• Natalie Chama

How to write as good as J K Rowling








This might startle your child, and they might think it is simply impossible to write as good as the prolific writer, J K Rowling.


But you have to remind them that everyone has to start somewhere, and once upon a time, J K Rowling herself may have doubted her writing abilities from time to time.

A single mother from a council estate to one of the best-selling children's authors of all time, J K Rowling must have used a particular method to help her sharpen her writing skills and become an exceptional storyteller.


Great Lessons in Writing from J K Rowling

Throughout her writing career, she has gone through ups and downs. Therefore, her writing success came with discipline and some key simple steps that your child can also utilise at home.

Your child may not want to be the next J K Rowling, but these steps can help your child build the perseverance that is needed to be a better writer.



1) Write Whenever You Have Time

Even if you have only 5 minutes to write, use your time wisely and take the time to write. Life will always be demanding so taking baby steps is more important than staying stagnant.



2) Plot Out Your Stories Ahead Of Time

If your child is an aspiring writer, sometimes they might lack patience and want to jump into the gory action of a story.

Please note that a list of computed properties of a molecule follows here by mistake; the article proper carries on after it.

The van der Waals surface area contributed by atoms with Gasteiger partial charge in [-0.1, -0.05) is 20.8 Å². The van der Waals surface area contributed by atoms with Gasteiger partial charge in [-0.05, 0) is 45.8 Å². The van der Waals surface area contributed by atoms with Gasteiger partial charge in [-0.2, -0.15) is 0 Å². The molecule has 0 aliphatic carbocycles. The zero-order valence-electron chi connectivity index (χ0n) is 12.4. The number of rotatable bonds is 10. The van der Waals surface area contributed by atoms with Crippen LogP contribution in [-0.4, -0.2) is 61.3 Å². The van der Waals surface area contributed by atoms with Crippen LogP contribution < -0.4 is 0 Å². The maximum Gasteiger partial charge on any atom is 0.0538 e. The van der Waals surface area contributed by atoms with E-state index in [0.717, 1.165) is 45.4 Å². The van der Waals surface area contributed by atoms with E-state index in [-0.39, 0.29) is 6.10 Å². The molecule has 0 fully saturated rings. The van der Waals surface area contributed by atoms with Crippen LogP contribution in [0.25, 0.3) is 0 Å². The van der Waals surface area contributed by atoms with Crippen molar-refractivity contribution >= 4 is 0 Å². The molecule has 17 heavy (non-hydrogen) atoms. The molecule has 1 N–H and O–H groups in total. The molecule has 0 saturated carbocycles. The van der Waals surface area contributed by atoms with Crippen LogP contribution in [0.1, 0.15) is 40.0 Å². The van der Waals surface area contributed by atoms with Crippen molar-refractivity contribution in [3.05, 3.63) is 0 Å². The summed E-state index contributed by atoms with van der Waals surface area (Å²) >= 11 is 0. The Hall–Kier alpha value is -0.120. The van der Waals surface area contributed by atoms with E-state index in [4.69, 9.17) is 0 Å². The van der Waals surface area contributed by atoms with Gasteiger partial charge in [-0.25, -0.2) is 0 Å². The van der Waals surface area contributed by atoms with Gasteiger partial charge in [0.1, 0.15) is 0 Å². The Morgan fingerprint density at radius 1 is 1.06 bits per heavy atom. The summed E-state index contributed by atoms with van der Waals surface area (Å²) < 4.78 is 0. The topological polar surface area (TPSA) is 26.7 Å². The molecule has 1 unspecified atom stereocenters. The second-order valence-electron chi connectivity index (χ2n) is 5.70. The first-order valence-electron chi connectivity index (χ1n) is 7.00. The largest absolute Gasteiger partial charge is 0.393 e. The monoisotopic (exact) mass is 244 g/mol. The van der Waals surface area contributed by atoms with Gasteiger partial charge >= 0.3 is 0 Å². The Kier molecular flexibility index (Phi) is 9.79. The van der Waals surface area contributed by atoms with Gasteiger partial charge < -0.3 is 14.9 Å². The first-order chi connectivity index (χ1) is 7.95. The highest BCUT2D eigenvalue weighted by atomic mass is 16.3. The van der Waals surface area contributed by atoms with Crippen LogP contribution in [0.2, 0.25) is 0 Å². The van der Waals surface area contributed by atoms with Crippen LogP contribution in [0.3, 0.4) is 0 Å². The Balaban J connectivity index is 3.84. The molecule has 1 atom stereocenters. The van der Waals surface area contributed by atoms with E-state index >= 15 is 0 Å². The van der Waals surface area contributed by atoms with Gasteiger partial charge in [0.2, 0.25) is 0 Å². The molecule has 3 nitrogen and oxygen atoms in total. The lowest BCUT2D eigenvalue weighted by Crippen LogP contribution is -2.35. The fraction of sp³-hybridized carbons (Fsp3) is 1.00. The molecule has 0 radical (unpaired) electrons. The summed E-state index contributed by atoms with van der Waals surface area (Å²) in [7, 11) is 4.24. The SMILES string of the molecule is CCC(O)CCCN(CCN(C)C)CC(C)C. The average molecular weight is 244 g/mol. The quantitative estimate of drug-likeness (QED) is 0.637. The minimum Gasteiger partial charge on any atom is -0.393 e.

It is okay to jump into the heightened activity in the opening of the story, but it is always important to plot out your ideas for stories before you decide which approach you would take in the direction of a story.

Rowling believes it is important to take your time with your story and plot out every bit of the world that would take place in your story, before you get to the narration.




3) Don't Trust Your First Draft As A Final Draft

This point is also for the aspiring writers you would not have time to do this in an exam. But this is great for your child if they just love writing stories.

Rowling wrote the first chapter of Harry Potter over 15 times before she made a final draft.

Therefore, your child should aim to make each draft better than the last one.



4) Keep Track Of Your Plot And Pacing

Pacing your stories mean to go back and try to not reveal too many details too quickly to the readers.

The aim is to get your readers to invest in the characters, so if you reveal too many things in the opening of the story, they will lose interest and would not want to read anymore.

Even Rowling had to go back to her first Harry Potter book to make sure she paced the character's subplots and the story properly, so the readers are finding out information at the same time as the characters.


5) Be Passionate About What You Write About

The bottom line is if your child does not like what they have written, this will resonate with readers and they will not engage in the story.



6) Stop The Adverbs

In an interview, Rowling said she wished she went back in her books and removed the adverbs because she thinks that adverbs make lazy writers.

I understand to an extent, as if a writer uses this excessively through their story then this can make the writing not as imaginative as it should be.

Therefore, I don't think it is a problem to use it. but for Rowling, it's a BIG NO NO!


7) Make Every Chapter A Cliffhanger

As I said before, readers need to be hooked or invested in any story.